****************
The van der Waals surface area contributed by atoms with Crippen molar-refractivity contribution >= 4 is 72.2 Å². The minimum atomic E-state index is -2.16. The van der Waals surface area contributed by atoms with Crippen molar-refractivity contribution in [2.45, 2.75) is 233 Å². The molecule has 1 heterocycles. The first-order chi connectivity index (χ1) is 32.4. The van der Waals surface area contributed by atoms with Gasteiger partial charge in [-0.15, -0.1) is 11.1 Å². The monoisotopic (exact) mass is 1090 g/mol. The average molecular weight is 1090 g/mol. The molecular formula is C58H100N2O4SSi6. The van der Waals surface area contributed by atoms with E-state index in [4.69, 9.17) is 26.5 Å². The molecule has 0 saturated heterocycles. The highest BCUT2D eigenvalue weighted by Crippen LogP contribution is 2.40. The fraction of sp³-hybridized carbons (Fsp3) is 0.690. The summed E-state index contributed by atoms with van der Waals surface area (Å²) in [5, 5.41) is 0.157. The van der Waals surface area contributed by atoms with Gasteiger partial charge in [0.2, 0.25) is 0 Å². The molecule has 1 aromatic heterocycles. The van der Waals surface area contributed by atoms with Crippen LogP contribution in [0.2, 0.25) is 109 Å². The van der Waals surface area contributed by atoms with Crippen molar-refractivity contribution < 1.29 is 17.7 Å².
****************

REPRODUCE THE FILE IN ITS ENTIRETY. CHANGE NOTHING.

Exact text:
The van der Waals surface area contributed by atoms with Crippen molar-refractivity contribution >= 4 is 72.2 Å². The minimum atomic E-state index is -2.16. The van der Waals surface area contributed by atoms with Crippen molar-refractivity contribution in [2.45, 2.75) is 233 Å². The molecule has 1 heterocycles. The first-order chi connectivity index (χ1) is 32.4. The van der Waals surface area contributed by atoms with Gasteiger partial charge in [-0.15, -0.1) is 11.1 Å². The monoisotopic (exact) mass is 1090 g/mol. The average molecular weight is 1090 g/mol. The molecular formula is C58H100N2O4SSi6. The van der Waals surface area contributed by atoms with E-state index in [4.69, 9.17) is 26.5 Å². The molecule has 0 saturated heterocycles. The highest BCUT2D eigenvalue weighted by Crippen LogP contribution is 2.40. The fraction of sp³-hybridized carbons (Fsp3) is 0.690. The summed E-state index contributed by atoms with van der Waals surface area (Å²) in [5, 5.41) is 0.157. The van der Waals surface area contributed by atoms with Gasteiger partial charge in [0.2, 0.25) is 0 Å². The molecule has 1 aromatic heterocycles. The van der Waals surface area contributed by atoms with Crippen LogP contribution in [0.2, 0.25) is 109 Å². The van der Waals surface area contributed by atoms with Crippen molar-refractivity contribution < 1.29 is 17.7 Å².